Belisario's play couldn't have come at a worse time; following back-to-back singles by Jayson Nix and Cano, the Yankees had two on and one out in the seventh inning. Belisario's butchery allowed Nix to score, Cano to take third, and Wells to take second. He departed in favor of Paco Rodriguez after hitting Thomas Neal (who? Exactly) with a pitch, and Suzuki plated Cano and Wells with a single that ran the score to 6-2.
Indeed, on a day featuring a marquee pitching matchup between stars from South Korea and Japan, it was the latter country's most famous import who wound up the game's key player. The 39-year-old Suzuki, who began the day hitting just .265/.308/.338, singled in the second inning and scored on Lyle Overbay's two-run double, the first runs of the game. He hit a solo homer off Ryu in the sixth, drove in two runs in the seventh, and made his outstanding catch in the eighth, though its impact was somewhat mooted when Hanley Ramirez followed with a two-run homer that trimmed the score to 6-4. Mariano Rivera worked a scoreless ninth for the save, freezing Puig on a knee-high cutter for his 25th save.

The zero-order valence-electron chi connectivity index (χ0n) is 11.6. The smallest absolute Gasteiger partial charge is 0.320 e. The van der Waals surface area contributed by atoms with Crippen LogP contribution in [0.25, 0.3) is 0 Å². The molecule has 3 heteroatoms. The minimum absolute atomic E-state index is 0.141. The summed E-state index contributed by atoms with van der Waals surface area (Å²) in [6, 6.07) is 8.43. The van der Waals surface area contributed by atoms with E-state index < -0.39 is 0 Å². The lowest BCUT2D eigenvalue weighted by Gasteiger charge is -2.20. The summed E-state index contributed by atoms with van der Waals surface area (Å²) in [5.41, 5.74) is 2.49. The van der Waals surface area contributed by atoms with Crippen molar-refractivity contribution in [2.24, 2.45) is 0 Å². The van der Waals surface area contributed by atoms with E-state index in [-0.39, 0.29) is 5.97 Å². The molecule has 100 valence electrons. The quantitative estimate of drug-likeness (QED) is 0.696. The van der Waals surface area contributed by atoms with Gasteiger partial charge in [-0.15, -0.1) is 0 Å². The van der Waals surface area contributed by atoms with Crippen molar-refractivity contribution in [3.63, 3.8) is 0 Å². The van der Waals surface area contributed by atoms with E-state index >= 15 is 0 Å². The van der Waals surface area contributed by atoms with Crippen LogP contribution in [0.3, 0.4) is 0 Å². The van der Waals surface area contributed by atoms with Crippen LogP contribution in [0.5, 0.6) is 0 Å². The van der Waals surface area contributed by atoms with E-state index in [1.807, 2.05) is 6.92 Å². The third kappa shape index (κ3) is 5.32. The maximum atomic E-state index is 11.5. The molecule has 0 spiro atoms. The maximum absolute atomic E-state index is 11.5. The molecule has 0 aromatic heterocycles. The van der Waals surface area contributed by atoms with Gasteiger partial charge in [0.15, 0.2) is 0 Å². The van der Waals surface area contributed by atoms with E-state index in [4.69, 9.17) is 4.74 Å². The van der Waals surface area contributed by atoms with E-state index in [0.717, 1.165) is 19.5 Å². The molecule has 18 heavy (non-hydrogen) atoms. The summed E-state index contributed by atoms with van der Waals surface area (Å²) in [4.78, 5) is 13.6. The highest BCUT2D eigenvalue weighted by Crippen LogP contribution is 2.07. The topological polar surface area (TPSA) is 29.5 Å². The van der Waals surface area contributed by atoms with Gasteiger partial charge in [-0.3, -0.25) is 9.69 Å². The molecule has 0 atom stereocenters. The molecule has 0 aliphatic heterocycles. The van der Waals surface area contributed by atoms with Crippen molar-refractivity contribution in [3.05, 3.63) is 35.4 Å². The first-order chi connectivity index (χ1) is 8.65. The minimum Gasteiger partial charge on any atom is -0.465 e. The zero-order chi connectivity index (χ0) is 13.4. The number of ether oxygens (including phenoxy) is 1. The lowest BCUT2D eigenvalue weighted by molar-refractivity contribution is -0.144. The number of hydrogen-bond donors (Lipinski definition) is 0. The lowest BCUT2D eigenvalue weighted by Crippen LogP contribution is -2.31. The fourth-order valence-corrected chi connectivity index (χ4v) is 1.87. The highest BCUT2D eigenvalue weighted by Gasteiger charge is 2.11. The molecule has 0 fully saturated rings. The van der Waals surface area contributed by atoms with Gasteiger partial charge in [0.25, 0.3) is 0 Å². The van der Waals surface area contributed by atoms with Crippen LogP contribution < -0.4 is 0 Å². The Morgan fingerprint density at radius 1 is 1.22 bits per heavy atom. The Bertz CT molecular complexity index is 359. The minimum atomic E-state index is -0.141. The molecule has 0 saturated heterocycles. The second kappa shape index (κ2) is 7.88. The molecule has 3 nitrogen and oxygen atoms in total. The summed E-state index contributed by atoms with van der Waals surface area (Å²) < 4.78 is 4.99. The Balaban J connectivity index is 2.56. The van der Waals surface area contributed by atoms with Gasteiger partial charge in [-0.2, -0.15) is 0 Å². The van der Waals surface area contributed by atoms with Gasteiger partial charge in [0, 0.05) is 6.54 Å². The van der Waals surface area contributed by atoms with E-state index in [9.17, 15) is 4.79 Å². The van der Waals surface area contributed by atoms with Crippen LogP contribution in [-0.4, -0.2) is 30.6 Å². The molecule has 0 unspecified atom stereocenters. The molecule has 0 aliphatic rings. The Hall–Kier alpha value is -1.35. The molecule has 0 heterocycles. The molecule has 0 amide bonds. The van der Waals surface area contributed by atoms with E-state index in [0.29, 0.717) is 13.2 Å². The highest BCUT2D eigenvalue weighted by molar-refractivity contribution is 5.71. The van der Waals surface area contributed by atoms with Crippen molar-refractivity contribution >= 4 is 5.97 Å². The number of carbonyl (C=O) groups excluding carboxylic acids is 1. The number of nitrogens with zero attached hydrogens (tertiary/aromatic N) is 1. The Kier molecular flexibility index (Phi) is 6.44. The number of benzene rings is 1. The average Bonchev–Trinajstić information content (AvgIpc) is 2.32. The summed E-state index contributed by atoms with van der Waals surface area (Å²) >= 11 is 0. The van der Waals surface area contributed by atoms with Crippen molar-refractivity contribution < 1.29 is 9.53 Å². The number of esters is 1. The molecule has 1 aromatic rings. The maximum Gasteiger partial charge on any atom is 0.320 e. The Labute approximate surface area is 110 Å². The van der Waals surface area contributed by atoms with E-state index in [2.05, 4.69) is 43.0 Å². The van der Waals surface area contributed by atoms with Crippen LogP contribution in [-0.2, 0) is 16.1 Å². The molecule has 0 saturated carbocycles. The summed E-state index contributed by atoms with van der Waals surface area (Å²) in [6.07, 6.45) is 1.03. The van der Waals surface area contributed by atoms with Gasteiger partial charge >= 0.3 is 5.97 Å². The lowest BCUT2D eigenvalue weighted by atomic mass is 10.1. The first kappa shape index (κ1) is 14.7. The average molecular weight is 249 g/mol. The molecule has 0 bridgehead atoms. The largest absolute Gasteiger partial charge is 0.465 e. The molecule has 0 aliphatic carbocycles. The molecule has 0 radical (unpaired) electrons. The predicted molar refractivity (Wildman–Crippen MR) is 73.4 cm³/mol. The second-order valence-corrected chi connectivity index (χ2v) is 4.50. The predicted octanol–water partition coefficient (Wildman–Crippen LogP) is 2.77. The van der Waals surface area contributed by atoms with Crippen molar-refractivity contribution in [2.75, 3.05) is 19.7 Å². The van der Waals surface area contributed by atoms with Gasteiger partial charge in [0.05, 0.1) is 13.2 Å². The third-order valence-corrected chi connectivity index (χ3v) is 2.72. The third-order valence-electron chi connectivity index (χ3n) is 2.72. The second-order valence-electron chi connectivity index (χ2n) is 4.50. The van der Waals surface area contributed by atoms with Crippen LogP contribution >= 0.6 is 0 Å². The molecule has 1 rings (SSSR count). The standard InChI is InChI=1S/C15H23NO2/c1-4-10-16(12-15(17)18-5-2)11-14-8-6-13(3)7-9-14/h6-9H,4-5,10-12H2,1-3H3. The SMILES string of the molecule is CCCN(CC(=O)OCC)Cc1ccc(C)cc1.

In the nightcap, the Dodgers jumped all over Hughes when he couldn't locate his fastball early, collecting four straight singles and two quick runs before making an out. The Yankees' erratic starter escaped further damage when David Adams started an around-the-horn double play on Tim Federowicz's grounder. The Dodgers added another run in the third on doubles by Gonzalez and Andre Ethier, then increased their lead with two more in the fifth. Hughes hit Puig in the hip with a pitch, and the Dodger phenom responded by stealing second, and scoring on Ramirez's single into the rightfield corner. Ramirez took third on Ethier's single, and scored on a Jerry Hairston Jr. sacrifice fly.
Hughes, who surrendered 10 hits on the night and raised his ERA to 5.09, yielded to Adam Warren in the sixth, and Puig greeted him rudely, with a homer to Yankee Stadium's short right porch:
Indeed, in both games the ball seemed to leave contrails every time it rocketed off the 22-year-old Cuban defector's bat. He went 2-for-5 in the opener, thrown out in the first inning trying to stretch a single into a double but successfully completing the feat in the eighth after a hard single up the middle. He bunted for a base hit in the first inning of the nightcap, and in all went 4-for-9 with eight total bases for the day, keeping his slash line in the stratosphere: .474/.500/.789.
While Puig was turning heads, Capuano quieted the Yankees' bats. Of the three hits he allowed, two were infield singles by Overbay and Nix, while the third was a sharp single that Cano — perhaps trying to do his best Puig imitation — tried to stretch into a double and was thrown out. In combination with relief work by Chris Withrow and Brandon League, the Dodgers set the Yankee side down in order six times, compared to just twice in the opener.a shoutout